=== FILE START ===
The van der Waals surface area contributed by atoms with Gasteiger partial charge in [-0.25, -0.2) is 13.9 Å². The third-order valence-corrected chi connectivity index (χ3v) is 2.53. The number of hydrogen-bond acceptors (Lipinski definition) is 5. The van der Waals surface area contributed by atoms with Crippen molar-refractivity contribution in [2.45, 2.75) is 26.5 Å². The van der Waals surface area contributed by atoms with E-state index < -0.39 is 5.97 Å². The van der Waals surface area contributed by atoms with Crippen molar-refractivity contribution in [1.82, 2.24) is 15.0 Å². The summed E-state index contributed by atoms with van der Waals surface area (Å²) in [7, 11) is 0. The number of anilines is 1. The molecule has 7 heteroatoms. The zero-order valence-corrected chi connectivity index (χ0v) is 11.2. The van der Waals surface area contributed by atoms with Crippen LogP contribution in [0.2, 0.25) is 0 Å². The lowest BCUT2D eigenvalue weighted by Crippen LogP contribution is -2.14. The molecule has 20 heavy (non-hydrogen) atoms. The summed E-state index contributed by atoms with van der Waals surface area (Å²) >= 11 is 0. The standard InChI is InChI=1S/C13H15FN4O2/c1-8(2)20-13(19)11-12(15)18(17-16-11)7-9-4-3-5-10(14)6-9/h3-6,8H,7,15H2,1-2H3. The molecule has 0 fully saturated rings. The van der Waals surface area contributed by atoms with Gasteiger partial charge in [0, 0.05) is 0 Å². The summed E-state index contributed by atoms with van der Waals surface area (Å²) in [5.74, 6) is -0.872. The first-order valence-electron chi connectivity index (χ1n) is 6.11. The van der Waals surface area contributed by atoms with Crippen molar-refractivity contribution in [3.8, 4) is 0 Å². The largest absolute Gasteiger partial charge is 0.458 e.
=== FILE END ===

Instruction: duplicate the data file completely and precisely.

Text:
The van der Waals surface area contributed by atoms with Gasteiger partial charge in [-0.25, -0.2) is 13.9 Å². The third-order valence-corrected chi connectivity index (χ3v) is 2.53. The number of hydrogen-bond acceptors (Lipinski definition) is 5. The van der Waals surface area contributed by atoms with Crippen molar-refractivity contribution in [2.45, 2.75) is 26.5 Å². The van der Waals surface area contributed by atoms with E-state index < -0.39 is 5.97 Å². The van der Waals surface area contributed by atoms with Crippen molar-refractivity contribution in [1.82, 2.24) is 15.0 Å². The summed E-state index contributed by atoms with van der Waals surface area (Å²) in [7, 11) is 0. The number of anilines is 1. The molecule has 7 heteroatoms. The zero-order valence-corrected chi connectivity index (χ0v) is 11.2. The van der Waals surface area contributed by atoms with Crippen LogP contribution in [0.2, 0.25) is 0 Å². The lowest BCUT2D eigenvalue weighted by Crippen LogP contribution is -2.14. The molecule has 20 heavy (non-hydrogen) atoms. The summed E-state index contributed by atoms with van der Waals surface area (Å²) >= 11 is 0. The standard InChI is InChI=1S/C13H15FN4O2/c1-8(2)20-13(19)11-12(15)18(17-16-11)7-9-4-3-5-10(14)6-9/h3-6,8H,7,15H2,1-2H3. The molecule has 0 fully saturated rings. The van der Waals surface area contributed by atoms with Gasteiger partial charge in [0, 0.05) is 0 Å². The summed E-state index contributed by atoms with van der Waals surface area (Å²) in [5.74, 6) is -0.872. The first-order valence-electron chi connectivity index (χ1n) is 6.11. The van der Waals surface area contributed by atoms with Crippen molar-refractivity contribution in [3.8, 4) is 0 Å². The largest absolute Gasteiger partial charge is 0.458 e.